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If you’ve come across some commands that require the actual device name of your CD/DVD drive (eg: /dev/dvd), rather than the mount point (eg: /media/cdrom0), it pays to know what it is, as commands won’t work if they’re looking in the wrong place. There are a couple of ways of doing this, and you’ll probably find they give conflicting outputs, but where one is not useful to you, the other will be; for example, if your drive is both /dev/scd0 and /dev/sr0, you might find /dev/sr0 works for most commands, and where it fails /dev/scd0 won’t.

Method 1:

To find out the name of the block device file representing your optical disc drive, enter the following into a terminal, without a disc in the drive:

wodim --devices

The information will be displayed as follows:

wodim: Overview of accessible drives (1 found) :
————————————————————————-
0 dev=’/dev/scd0‘ rwrw-- : ‘ASUS’ ‘DRW-24B1ST’
————————————————————————-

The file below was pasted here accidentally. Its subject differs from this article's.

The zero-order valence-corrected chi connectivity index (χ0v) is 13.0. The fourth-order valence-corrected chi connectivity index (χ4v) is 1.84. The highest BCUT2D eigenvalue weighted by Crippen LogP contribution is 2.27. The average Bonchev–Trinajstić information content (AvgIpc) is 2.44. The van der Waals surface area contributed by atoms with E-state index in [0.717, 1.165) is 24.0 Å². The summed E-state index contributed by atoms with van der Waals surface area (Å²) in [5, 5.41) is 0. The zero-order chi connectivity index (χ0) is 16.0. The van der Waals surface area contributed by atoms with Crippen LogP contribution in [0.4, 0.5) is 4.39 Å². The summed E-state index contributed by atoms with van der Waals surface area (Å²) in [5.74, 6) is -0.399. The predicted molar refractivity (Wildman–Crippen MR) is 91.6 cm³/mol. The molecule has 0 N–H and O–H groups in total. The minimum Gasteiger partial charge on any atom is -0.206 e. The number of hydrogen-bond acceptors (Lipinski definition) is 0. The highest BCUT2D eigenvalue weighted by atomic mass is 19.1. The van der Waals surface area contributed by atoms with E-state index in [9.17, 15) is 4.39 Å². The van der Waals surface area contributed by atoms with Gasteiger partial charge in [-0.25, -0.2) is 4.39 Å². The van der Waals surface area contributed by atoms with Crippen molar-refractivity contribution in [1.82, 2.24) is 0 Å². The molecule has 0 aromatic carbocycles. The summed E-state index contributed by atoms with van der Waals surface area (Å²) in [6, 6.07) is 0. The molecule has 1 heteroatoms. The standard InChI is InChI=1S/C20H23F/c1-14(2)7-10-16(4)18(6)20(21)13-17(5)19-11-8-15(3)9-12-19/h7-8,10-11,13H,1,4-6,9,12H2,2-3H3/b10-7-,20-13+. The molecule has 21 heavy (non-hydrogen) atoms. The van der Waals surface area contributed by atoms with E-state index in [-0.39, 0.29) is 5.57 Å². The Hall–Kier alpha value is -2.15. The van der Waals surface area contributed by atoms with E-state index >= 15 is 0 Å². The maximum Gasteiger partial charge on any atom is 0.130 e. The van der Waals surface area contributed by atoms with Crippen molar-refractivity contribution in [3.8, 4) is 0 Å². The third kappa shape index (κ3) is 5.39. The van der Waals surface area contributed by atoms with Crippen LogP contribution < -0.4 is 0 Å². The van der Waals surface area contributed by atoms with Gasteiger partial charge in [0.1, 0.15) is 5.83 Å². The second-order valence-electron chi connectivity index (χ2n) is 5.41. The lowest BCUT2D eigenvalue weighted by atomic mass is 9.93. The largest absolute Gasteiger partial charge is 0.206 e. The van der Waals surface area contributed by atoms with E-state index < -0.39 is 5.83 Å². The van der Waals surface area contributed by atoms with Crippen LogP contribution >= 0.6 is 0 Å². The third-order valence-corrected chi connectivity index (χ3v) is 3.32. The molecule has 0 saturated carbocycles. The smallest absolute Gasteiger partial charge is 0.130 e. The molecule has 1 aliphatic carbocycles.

If there is a disc in the tray, you will see the following error, so just eject the disc and run the command again:

wodim: No such file or directory.
Cannot open SCSI driver!
For possible targets try ‘wodim --devices’
or ‘wodim -scanbus’.
For possible transport specifiers try ‘wodim
dev=help’.
For IDE/ATAPI devices configuration,
see the file README.ATAPI.setup from
the wodim documentation.

Method 2:

To find out the name of the block device file representing your optical disc drive, as well as its mount point, enter the following into a terminal:

mount|grep ^'/dev'

The output will look as follows:

/dev/sda3 on / type ext4 (rw)
/dev/sda1 on /media/Windows XP type fuseblk (rw,nosuid,nodev,allow_other,blksize=4096)
/dev/sr0 on /media/cdrom0 type iso9660 (ro,noexec,nosuid,nodev,unhide,user=ozzman)


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